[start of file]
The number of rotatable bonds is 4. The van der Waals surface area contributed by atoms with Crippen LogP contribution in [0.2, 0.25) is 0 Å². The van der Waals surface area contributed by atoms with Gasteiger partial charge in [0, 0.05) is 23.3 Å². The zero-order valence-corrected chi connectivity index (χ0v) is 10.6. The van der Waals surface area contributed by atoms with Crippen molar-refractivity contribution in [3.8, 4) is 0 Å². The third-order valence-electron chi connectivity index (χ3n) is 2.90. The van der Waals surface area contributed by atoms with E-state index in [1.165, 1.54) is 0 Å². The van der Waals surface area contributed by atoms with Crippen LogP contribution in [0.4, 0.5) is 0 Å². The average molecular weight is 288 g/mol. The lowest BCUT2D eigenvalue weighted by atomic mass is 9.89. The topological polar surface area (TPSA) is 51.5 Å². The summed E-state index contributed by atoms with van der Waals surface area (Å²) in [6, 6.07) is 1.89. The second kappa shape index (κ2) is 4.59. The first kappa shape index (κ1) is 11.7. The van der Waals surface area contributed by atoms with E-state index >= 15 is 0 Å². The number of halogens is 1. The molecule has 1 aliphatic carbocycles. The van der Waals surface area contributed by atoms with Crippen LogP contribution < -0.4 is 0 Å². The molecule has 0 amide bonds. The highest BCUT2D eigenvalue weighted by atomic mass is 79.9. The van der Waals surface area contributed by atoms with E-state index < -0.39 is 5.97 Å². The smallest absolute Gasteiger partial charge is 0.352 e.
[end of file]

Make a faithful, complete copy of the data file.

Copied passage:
The number of rotatable bonds is 4. The van der Waals surface area contributed by atoms with Crippen LogP contribution in [0.2, 0.25) is 0 Å². The van der Waals surface area contributed by atoms with Gasteiger partial charge in [0, 0.05) is 23.3 Å². The zero-order valence-corrected chi connectivity index (χ0v) is 10.6. The van der Waals surface area contributed by atoms with Crippen molar-refractivity contribution in [3.8, 4) is 0 Å². The third-order valence-electron chi connectivity index (χ3n) is 2.90. The van der Waals surface area contributed by atoms with E-state index in [1.165, 1.54) is 0 Å². The van der Waals surface area contributed by atoms with Crippen LogP contribution in [0.4, 0.5) is 0 Å². The average molecular weight is 288 g/mol. The lowest BCUT2D eigenvalue weighted by atomic mass is 9.89. The topological polar surface area (TPSA) is 51.5 Å². The summed E-state index contributed by atoms with van der Waals surface area (Å²) in [6, 6.07) is 1.89. The second kappa shape index (κ2) is 4.59. The first kappa shape index (κ1) is 11.7. The van der Waals surface area contributed by atoms with E-state index >= 15 is 0 Å². The number of halogens is 1. The molecule has 1 aliphatic carbocycles. The van der Waals surface area contributed by atoms with Crippen LogP contribution < -0.4 is 0 Å². The molecule has 0 amide bonds. The highest BCUT2D eigenvalue weighted by atomic mass is 79.9. The van der Waals surface area contributed by atoms with E-state index < -0.39 is 5.97 Å². The smallest absolute Gasteiger partial charge is 0.352 e.